Economics serving society
Bénédicte Apouey

Bénédicte Apouey

PSE Professor

Research Professor CNRS

Campus Jourdan – 48, Boulevard Jourdan 75014 Paris

3rd floor, office 64

Phone +33(0)1 80 52 19 15

Personal website
Research groups: Economics of Human Behavior
  • Health
  • Public policy
  • Pensions
  • Political and social behavior

Call for papers




Volume 32

Inequality, Poverty and Financial, Health and Digital Literacy


Editors: Bénédicte Apouey and Jacques Silber


Volume 32 of Research on Economic Inequality will be essentially devoted to the study of the link between inequality and poverty, and the degree of financial, health and/or digital literacy.

Financial Literacy: In recent decades, more and more financially complex products have appeared in the financial market and many of these have proven to be difficult to handle for financially unsophisticated investors. It appears that socially disadvantaged groups are more burdened by limited financial literacy. Some studies have also explored the gender and racial/ethnic gap in this type of literacy. There is hence a clear link between financial literacy, inequality, and poverty.

Health Literacy: Recent studies have shown that health literacy is limited in a considerable proportion of the general population and that financial deprivation and lower education or socio-economic level correlate with lower health literacy. Health literacy has an impact on the ability to evaluate different treatment options, to understand information on health care reforms, to find out about patients’ rights and to identify the extent of health insurance coverage. Limited health literacy also has an impact on lifestyles and health status.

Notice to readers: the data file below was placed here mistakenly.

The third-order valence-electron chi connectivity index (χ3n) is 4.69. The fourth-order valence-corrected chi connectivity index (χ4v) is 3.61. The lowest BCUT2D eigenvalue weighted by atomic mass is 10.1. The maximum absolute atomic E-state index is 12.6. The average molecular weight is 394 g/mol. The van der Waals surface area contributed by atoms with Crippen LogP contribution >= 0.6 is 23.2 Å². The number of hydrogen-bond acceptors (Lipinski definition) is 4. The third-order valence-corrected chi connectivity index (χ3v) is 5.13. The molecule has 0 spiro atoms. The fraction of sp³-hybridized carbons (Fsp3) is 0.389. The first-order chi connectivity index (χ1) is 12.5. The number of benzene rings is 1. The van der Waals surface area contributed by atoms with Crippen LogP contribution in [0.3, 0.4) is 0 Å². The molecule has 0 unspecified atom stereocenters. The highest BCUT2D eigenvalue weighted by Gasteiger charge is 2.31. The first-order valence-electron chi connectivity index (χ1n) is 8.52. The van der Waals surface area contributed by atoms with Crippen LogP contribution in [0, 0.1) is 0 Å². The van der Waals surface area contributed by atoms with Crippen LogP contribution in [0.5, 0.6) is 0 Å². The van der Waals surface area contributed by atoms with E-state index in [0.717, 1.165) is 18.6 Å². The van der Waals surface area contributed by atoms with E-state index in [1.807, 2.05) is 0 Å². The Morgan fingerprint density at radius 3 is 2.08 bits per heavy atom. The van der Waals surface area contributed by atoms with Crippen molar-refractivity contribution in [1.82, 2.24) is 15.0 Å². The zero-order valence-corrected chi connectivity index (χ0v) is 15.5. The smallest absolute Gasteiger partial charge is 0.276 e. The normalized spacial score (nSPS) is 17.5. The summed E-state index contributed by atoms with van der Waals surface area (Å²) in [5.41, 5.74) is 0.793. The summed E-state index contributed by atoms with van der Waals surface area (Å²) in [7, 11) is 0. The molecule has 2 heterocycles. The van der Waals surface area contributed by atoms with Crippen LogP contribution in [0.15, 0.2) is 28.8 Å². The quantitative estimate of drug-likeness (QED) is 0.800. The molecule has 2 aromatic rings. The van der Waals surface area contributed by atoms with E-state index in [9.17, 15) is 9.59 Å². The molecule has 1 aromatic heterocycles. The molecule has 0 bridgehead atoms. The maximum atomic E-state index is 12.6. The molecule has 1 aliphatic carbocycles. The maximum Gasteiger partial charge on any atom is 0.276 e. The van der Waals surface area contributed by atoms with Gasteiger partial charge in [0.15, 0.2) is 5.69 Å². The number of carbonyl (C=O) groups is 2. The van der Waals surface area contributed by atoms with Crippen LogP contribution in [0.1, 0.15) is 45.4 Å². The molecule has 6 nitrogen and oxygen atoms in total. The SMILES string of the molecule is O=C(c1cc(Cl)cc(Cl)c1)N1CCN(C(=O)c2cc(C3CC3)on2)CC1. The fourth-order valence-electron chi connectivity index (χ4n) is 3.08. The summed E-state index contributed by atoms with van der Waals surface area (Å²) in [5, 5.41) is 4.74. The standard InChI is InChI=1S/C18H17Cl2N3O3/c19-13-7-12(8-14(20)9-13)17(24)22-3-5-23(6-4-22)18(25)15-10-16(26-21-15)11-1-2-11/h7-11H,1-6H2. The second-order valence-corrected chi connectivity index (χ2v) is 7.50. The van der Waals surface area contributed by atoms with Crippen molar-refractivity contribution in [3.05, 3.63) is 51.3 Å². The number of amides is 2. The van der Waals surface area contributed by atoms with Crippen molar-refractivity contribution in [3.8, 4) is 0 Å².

Digital Literacy: It may be defined as the learning process allowing people to acquire the skills necessary to be able to benefit fully from new technologies. Digitalization is however unequally distributed. There is an ‘access divide’ (the possibility for individuals to have access to this type of resource) and a “use divide” (the absence of digital skills allowing one to handle the technology). The absence of digital literacy is hence clearly a form of poverty.


 New Submission Deadline: July 31, 2024


For additional information, contact:

Bénédicte Apouey, Paris School of Economics and CNRS, France. Email:

Jacques Silber, Bar-Ilan University, Israel. Email: